Bullies & the Bullied
10 Ways to Stop & Prevent Bullying
Whether you are a concerned friend of the family, an educator, or a parent, there are ten steps you can take to stop and prevent bullying:
- Pay attention. There are so many ways to catch signs of bullying, such as injuries that cannot be explained, personal items are damaged or lost, a change in eating habits, and antisocial behaviors at school or social events. However, not every person that is bullied will exhibit these warning signs. They may even go to great lengths to hide it. This is where paying attention is most valuable. Have students engage in in different activities with other kids, and encourage them to get involved in classroom conversations.
- Don’t ignore it. You should never assume that a situation is just harmless teasing. Different students have different levels of coping; what may be considered teasing to one may be humiliating and devastating to another. Take it seriously when a student feels threatened in any way, and assure the student that you are there for them and will help.
- When you see something — do something. Step in as soon as you even think or see there may be a problem between students. Do not brush their problems off because you do not see why they feel the way they do. Some kids never get over what other students say or do to them, and it affects them for a lifetime. If there is any questionable behavior, you should address it immediately to keep the situation from escalating. If you think the situation might get out of hand, call in other adults to help you see the problem from a different point of view. Be sure to always refer to your school’s anti-bullying policy.
- Remain calm. You are the adult. Do not bicker and argue with a child about what he thinks he did or did not do. Be the example of respectful behavior you want the students to show. You first should make sure everyone is safe and that no one needs immediate medical attention. Reassure the students involved, as well as the bystanders. Explain to them what needs to happen next — bystanders need to go on to their expected destination while the students involved should be separated and taken to a safe space.
- Deal with students individually. Do not attempt to sort out the facts while everyone is present, and do not allow the students involved to talk each other about the incident. You should not ask bystanders to tell what they saw in front of others. Instead, talk with the individuals involved — including bystanders — on a one-on-one basis. This way, everyone can tell their side of the story without worrying about how other people may have seen or thought about the situation.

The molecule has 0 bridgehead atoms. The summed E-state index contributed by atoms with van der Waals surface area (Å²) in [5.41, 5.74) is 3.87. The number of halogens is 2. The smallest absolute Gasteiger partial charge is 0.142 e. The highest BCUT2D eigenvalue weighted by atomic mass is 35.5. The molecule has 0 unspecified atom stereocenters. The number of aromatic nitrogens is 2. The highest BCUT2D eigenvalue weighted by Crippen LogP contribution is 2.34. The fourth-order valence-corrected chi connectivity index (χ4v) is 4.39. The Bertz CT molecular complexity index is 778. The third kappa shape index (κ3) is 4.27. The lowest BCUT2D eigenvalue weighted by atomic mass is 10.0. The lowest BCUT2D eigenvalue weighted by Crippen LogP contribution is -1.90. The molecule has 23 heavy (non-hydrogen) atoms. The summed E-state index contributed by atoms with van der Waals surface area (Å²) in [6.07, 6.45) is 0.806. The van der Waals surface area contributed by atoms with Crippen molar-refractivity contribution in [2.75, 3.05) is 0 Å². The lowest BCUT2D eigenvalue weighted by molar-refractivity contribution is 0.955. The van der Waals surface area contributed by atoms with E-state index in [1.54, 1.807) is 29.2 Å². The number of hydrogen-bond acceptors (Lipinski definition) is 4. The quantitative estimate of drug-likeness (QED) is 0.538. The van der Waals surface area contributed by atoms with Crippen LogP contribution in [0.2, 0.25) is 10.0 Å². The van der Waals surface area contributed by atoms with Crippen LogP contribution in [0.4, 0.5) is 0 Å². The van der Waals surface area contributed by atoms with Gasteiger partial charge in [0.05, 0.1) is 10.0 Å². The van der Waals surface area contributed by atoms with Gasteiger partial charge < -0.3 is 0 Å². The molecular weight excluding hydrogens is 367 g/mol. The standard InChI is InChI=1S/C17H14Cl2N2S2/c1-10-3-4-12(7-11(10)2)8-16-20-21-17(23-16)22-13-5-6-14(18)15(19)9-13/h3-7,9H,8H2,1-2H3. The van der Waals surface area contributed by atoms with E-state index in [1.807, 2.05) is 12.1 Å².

- Don’t make the students involved apologize and/or shake hands on the spot. Label the behavior as bullying. Make it known that you take this type of behavior very seriously and that you are definitely planning to get to the bottom of it before you finally decide what should be done next and any resulting consequences based on your school’s anti-bullying policy. This empowers the bullied child — and all that were watching— to feel that someone will finally listen to their concerns and have outcomes that are fair.
- Hold bystanders accountable. Bystanders provide bullies an audience, and often actually encourage bullying. The bully usually gets a rise when bystanders give reactions to their actions. This behavior is wrong, and needs to be explained that it will not be tolerated. Bystanders have the right and the responsibility to stop bullying. Identify yourself as a caring adult that they can always go to if they are being, see, and/or suspect bullying.
- Listen and don’t pre-judge. It is very possible that the person you think is the bully may actually be someone who is bullied and could be retaliating or it could even be a “bully’s” cry for help. It may also be the result of a medical, emotional or psychological issue that have not yet been diagnosed. You should not make any assumptions. Be open minded while listening to each child.
- Get appropriate professional help. Be very careful not to give any advice beyond your level of expertise. Rather than making assumptions, if you believe there are any underlying and/or unsolved issues, you should refer the student to a nurse, counselor, school psychologist, social worker, or other appropriate professional.
- Become trained to handle bullying situations. If you work with students in any way, it is important to learn how to appropriately address bullying. Visit www.nea.org/bullyfree for additional information and resources. You can also take the pledge to stop bullying, as well as learn how to create a Bully Free program in your school and/or community.